MEXICO CITY (Reuters) – The Oscar-nominated film “Roma,” which chronicles the life of a young housekeeper in 1970s Mexico, has put an uneasy focus on the nation’s sharp class, ethnic and racial divisions, leading to mixed reactions to the indigenous woman cast in the starring role.
Mexican actor Yalitza Aparicio, who is nominated for an Oscar for Best Actress for “Roma,” poses for a portrait in West Hollywood, California, U.S., February 15, 2019. REUTERS/Mario Anzuoni
Yalitza Aparicio, who is nominated in the Best Actress category in Sunday’s Academy Awards, has appeared on the cover of “Vogue,” attracted over a million Instagram followers and been celebrated with a towering mural in her likeness over a humble district in Mexico City.
With her bronze skin and short stature, the 25-year-old woman from a poor indigenous family in southern Mexico has for many become a symbol of pride. She cuts a stark contrast to the pale women and men with European features who dominate Mexican television and film, despite representing only a sliver of Mexico’s overwhelmingly mestizo and indigenous population.
But reactions to Aparicio’s leap to fame after her powerful portrayal of a young domestic worker for a middle-class family in “Roma,” which is directed by Alfonso Cuaron and nominated for 10 Oscars, have also exposed how deeply prejudice is ingrained.
A telenovela actor disparaged her with crude, racially-charged language, one of many offensive remarks following her Oscar nomination that were especially prevalent on social media. When leading society magazine Hola! featured Aparicio on a recent cover, the actress’ skin appeared to have been digitally lightened.
Although Hollywood has been forced to confront its lack of diversity amid #OscarsSoWhite criticism in recent years, Mexico’s film industry has rarely turned the mirror on itself.
“We’re uncorking this racism that we’ve been carrying around for centuries,” said Itza Varela Huerta, a post-doctoral researcher studying indigenous and Afro-Mexican groups at the Center for Research and Advanced Studies in Social Anthropology in southern Oaxaca state, where Aparicio grew up.
“When we’re with an indigenous person, it’s always: she doesn’t know anything, she can’t do anything, she’s not pretty, she doesn’t know how to act.”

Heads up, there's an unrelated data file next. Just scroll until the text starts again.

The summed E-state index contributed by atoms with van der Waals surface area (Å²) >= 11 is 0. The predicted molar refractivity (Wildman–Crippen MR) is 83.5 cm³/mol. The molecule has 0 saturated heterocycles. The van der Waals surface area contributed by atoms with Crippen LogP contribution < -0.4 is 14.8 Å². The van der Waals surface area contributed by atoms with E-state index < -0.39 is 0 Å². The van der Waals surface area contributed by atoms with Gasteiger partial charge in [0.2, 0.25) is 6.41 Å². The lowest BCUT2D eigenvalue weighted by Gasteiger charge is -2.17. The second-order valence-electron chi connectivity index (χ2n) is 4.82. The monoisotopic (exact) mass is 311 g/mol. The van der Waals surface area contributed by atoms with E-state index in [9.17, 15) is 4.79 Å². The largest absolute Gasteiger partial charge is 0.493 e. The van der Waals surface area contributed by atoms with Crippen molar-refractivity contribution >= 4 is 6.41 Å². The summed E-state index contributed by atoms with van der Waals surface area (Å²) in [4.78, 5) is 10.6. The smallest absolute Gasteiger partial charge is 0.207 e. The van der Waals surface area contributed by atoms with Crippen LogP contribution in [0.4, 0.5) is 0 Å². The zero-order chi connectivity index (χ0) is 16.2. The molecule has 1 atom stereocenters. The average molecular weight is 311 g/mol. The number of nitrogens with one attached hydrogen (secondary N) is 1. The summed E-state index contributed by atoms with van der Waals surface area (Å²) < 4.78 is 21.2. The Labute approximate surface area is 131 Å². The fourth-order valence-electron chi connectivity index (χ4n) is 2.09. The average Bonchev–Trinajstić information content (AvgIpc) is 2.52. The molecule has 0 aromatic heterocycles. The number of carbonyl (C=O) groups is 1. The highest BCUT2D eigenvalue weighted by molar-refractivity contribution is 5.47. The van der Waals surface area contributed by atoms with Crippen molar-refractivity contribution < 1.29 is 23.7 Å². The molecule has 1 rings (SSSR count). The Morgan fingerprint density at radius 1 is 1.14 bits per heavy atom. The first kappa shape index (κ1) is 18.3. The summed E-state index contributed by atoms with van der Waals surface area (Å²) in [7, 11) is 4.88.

The stereotype-busting actress was studying for her teaching degree in the small town of Tlaxiaco when Cuaron discovered her at a local casting call.
In interviews, she opines on Mexican politics and urges stronger rights for domestic workers and indigenous people. Media coverage in Mexico and beyond has depicted her looking stylish and comfortable wearing fashionable dresses from Mexico City to Los Angeles.
Aparicio, with roots in the Mixtec and Triqui indigenous communities, is part of the nearly one-quarter of Mexico’s population of some 120 million people who are indigenous, according to government data. They speak nearly 70 distinct languages, and many live in Oaxaca and neighboring Chiapas, which are also two of Mexico’s poorest states.
Mexico’s indigenous people were decimated during the 1521 Spanish conquest that by some estimates wiped out nine tenths of the population. Following several centuries of colonial subjugation, many of Mexico’s modern power centers in politics, business and entertainment have stubbornly remained closed to them.
Carlos Cubero, head of academic projects at Mexico City’s Museum of Memory and Tolerance, says “Roma” has forced Mexicans to confront glaring social inequalities, both from the theme of the film itself and the reactions it has triggered, which has included outpourings of admiration for Aparicio.
Ideally, he said, the public will persist in self-reflection even after the spotlight on “Roma” fades.
After telenovela actor Sergio Goyri was last week caught on tape calling her a “fucking Indian,” Aparicio responded that she was saddened that people did not know “the correct meaning of words.”
Mexican pop singer Yuri, who since the 1980s has typically performed with bleach-blond hair, gave Aparicio a back-handed compliment when she commended her skill but also appeared to deny her Mexican identity as well as calling her unattractive.
“Lots of people say that if you’re in Hollywood you have to be very Mexican, extremely pretty and have a hot body, and she’s the total opposite,” she said in a local interview.
“It means yes, it’s possible to succeed if you have talent,” she said.
Others accused Aparicio of not having talent at all, and simply playing a version of herself.
“She didn’t act! That’s how she is!” former television host Elsa Burgos de Siller said on social media. “You get an Oscar with a performance that has nothing to do with you, a ‘Monster’ for Charlize Theron, but not a Yalitza being Yalitza.”
The assumption that all women who look like Aparicio also act like her domestic-worker character Cleo from “Roma,” quiet and submissive, is troubling, said Citlali Fabian, a photographer who focuses on indigenous culture in Oaxaca.
She explains that Mexicans seem to embody a contradiction, celebrating the achievements of their distant indigenous ancestors while at the same time knocking down their contemporaries.
“We’re proud of coming from the Aztecs,” she said. “But call me Indian and it’s a damn insult.”
Reporting by Daina Beth Solomon; Editing by David Alire Garcia and Paul Simao
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